How to Plan Your 2015 Eventing Schedule

We are excited to once again partner with Athletux to feature blogs from their riders in 2015! Today's blog comes from Ryan Wood, who walks us through the strategy he uses when mapping out the season for each of his horses. Many thanks to Ryan for writing, and thanks for reading.

Ryan Wood and D-Day Vant Plantanenhof at Fair Hill. Photo by Jenni Autry.

Ryan Wood and D-Day Vant Plantanenhof at Fair Hill. Photo by Jenni Autry.

Every year it seems as though the “off season” in eventing gets shorter and shorter, and before I know it in the blink of an eye it is time to get cracking again on planning the new season. As my business Woodstock Eventing has grown over the last couple of years, and we have added more horses and great owners who make it all possible, having an individualized plan for each horse has become more important and instrumental in achieving my desired results.

Now as one of the largest eventing barns in the U.S. with 30 horses, all of which are competing with the help of our hardworking seven staff members, having the proper plan has become a must in every way. People often ask me how I decide which horses go to which show, or what the plan is for one horse or another. I think for any rider, this is a question you have to address before the season starts for your horses.

Whether you are a professional, an amateur or a young rider, having a game plan for each horse and, more importantly, a reason for competing at one show or another is very important. In my case, we have to be sure we have enough riders and help at home at the same time I am away competing, as well as enough help at the show to put in our best performances.

When determining an event schedule, I suggest working backwards from the end goal for all horses, which is usually a three-day event for the horses 6 years old and up. This, of course, depends on their previous experience. I pick the three-day event I feel best suits each individual horse in terms of skill, fitness and the venue overall.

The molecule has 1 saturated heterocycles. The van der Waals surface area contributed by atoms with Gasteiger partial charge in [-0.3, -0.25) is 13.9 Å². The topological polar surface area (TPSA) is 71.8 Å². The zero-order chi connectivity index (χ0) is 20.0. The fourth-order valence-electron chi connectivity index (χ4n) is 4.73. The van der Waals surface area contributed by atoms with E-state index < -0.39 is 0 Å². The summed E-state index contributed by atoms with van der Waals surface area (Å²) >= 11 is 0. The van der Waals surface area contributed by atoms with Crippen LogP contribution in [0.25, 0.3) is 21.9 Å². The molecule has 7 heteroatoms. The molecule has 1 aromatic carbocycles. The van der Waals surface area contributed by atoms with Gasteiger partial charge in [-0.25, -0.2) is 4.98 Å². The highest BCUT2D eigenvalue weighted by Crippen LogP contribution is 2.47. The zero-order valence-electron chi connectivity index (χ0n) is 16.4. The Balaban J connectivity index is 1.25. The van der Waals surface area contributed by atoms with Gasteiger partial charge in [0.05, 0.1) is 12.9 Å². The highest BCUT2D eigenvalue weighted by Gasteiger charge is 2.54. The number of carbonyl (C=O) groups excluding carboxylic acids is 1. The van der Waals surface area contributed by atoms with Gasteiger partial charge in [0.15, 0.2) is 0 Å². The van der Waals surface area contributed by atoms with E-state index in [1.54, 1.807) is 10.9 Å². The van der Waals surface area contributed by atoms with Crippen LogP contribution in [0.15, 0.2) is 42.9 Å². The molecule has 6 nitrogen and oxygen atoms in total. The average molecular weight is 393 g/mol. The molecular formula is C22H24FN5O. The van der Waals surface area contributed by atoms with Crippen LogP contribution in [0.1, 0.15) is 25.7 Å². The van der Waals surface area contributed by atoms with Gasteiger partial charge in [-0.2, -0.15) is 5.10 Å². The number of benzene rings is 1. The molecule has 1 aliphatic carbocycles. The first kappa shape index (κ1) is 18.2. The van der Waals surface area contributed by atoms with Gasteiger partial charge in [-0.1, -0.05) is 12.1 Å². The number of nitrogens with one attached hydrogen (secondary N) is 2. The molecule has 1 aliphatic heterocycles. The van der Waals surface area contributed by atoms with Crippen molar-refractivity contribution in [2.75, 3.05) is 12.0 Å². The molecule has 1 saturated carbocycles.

I then work backwards with events I feel are needed to achieve success at the end goal show. This can mean a competition at that venue earlier in the year, doing courses designed by the same cross country designer, getting them in front of similar crowds, jumping on similar turf, or simply getting some runs in that make sense fitness and skill wise to help them as much as possible.

For my 4- and 5-year-olds, I tend to stay local, as we are looking for an outing with the main goal being for them to learn the ropes and gain exposure and confidence. A positive experience at each outing is the main focus, and staying local keeps the stress low on a young horse while also helping to keep costs down for the owners.

For these horses, the end goal to work back from may not be that season, but may be early in the next year. We do a certain amount of horse trials and then do things like jumping days and schooling shows to help them get experience. These shows can often be mid-week, or fall on a weekend that does not clash with the international events the older horses are competing in.

For sales horses, I do the same as the other horses in my program based on their age and try to help them be as successful as possible while working toward the goal of finding them the ideal next partner. I work back from what I feel is the optimum timeframe to sell the horse in and keep in mind what we need to do in order to reflect the horse’s skill level. The goal with them is to best showcase what they can do in a timely manner to achieve the best possible value for the horse.

Once my show schedule is set, I spend some time looking at what other supplemental things will best benefit the individual horses in my barn, such as what fitness they need to be doing based on their show schedule, whether or not they should go to some other jumper shows or dressage shows depending on strengths and weaknesses, and try to be sure they each have a well-rounded plan.

These plans also include short breaks or vacations after big international events, and, like with horses in general, of course at times we have to restructure plans as the season goes based on best helping each horse at all times.

This time of the season is so exciting — full of much hope and big goals for the year that lies ahead! I am excited to see what 2015 brings and how the plans I have in place for each of my horses play out.